In the short term, the deal may make it easier for Iran to sell the oil it is already allowed to sell under the sanctions, which would increase supplies on the world market. And the newfound co-operation between Iran and the West eases tensions that pushed oil prices higher in recent years.
But the deal, described by both sides as only a first step, raises the possibility that a more comprehensive agreement would eventually allow Iran to restore oil production to pre-sanctions levels. That could add 1 million barrels per day of oil to world markets — enough to meet the entire global growth in demand for 2014 projected by the International Energy Agency.
"The initial reaction is going to be a more stable oil market," says Anthony Cordesman, a Middle East and energy expert at the Center for Strategic and International Studies in Washington. "But everything will depend on if there's a final agreement and how it is implemented."
Iran reached an agreement Sunday with the U.S. and five other world powers to freeze its nuclear program for six months while the two sides work on a more permanent deal covering Iran's development of nuclear technology. In exchange, some sanctions against Iran will be relieved, and it will get access to some frozen overseas assets, including $4.2 billion in oil revenue.
Kevin Book, an analyst at ClearView Energy Partners in Washington, predicts the price of Brent Crude, an international benchmark used to price oil used by many U.S. refineries, could fall to $90 a barrel by the end of next year if talks yield a final agreement. That's 19 per cent below Brent's level Monday, where it closed down 5 cents at $111 a barrel.
Analysts caution, though, that if talks on a final deal fall apart — or even appear to be faltering — oil could instead rocket higher. Iran and the West have been seemingly close to an agreement on nuclear issues in the past, only to abandon talks and descend deeper into acrimony.
"Even the slightest hint of an unraveling of the Geneva accord could restore a vibrant risk premium to crude," Book says.
But oil prices appear to be headed lower for now, in part because the prospect of more Iranian oil is coming at a time when production is rising in the U.S., Canada, and elsewhere, helping global supply growth outpace the growth in demand. The average price of Brent crude so far this year is 3 per cent below last year's average, and it's on track for its lowest average price since 2010.
Lower prices of Brent crude have helped reduced U.S. retail gasoline prices this year, which are also on track for their lowest annual average since 2010. A further reduction in oil prices could bring additional relief to drivers.
"The perception, whether accurate or not, that next year's surplus could be supplemented by additional Iranian barrels will be bearish for prices," says Judith Dwarkin, director of energy research at ITG Investment Research.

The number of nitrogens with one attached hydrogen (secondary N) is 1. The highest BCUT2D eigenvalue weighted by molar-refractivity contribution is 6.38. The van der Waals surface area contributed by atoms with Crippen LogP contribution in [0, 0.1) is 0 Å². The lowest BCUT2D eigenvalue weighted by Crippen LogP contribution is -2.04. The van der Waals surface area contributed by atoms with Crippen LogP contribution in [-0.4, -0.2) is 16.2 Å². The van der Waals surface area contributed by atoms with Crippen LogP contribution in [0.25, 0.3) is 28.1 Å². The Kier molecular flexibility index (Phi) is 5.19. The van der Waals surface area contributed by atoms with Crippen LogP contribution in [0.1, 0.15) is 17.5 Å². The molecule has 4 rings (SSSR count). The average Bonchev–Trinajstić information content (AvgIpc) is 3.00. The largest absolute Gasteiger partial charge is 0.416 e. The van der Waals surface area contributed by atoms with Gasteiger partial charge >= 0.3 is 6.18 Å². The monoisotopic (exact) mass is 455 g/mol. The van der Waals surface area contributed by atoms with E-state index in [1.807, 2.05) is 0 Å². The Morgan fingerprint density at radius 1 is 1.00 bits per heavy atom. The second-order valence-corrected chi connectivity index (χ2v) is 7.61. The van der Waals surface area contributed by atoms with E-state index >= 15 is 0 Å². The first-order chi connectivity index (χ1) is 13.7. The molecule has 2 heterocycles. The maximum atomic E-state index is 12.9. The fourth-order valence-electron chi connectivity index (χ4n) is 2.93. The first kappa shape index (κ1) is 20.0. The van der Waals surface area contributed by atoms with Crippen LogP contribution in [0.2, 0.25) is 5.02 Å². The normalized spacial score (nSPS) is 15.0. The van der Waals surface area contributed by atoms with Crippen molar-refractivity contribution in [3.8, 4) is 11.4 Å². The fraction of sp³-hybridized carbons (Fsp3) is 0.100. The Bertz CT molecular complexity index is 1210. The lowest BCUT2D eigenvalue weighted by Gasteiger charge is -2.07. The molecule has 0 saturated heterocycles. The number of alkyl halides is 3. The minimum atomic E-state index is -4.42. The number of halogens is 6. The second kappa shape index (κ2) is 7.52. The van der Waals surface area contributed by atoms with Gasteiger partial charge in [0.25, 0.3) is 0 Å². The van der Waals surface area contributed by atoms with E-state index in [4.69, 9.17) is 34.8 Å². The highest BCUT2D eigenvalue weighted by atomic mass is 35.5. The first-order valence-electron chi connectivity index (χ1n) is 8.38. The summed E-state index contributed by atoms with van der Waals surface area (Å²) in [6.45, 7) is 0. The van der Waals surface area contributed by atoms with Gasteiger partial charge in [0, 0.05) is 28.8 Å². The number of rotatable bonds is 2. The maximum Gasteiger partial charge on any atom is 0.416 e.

Iran produces 2.7 million barrels of oil per day, 3 per cent of world demand that averages 91 million barrels per day. Iran was once the world's third largest oil exporter, but since 2012, when Western nations expanded economic sanctions against the country to include oil, its exports have dropped 60 per cent to less than 1 million barrels per day. Limited exports were allowed to continue to some countries, especially in Asia, that rely on Iranian crude.
This weekend's preliminary deal does not change those sanctions, which the White House says cost Iran up to $5 billion per month. The deal, the White House says, allows "purchases of Iranian oil to remain at their currently significantly reduced levels."
But the Geneva deal may make it easier for Iran to sell the oil allowed under the sanctions. ClearView's Book estimates that Iran could increase sales by about 285,000 barrels per day over the next month before reaching the 1 million barrel per day limit allowed by the sanctions.
While modest, that could help lower global prices by making up for a sharp drop in Libyan crude exports in recent months caused by civil unrest.
The simple fact that the two sides reached any agreement at all will also help reduce prices. Oil has been more expensive in recent years in part because traders worried that the heightened tensions between Iran and the West would lead to a sudden interruption of oil supplies. Iran in the past has threated to block or attack oil shipments through the Strait of Hormuz, a narrow passage in the Persian Gulf through which one-fifth of the world's oil passes.
Also, traders worried that the West would further tighten limits on Iran's oil exports. While those limits won't be loosening soon, the threat of even less Iranian oil on the world market has all but evaporated — for now.
Jonathan Fahey can be reached at http://twitter.com/JonathanFahey .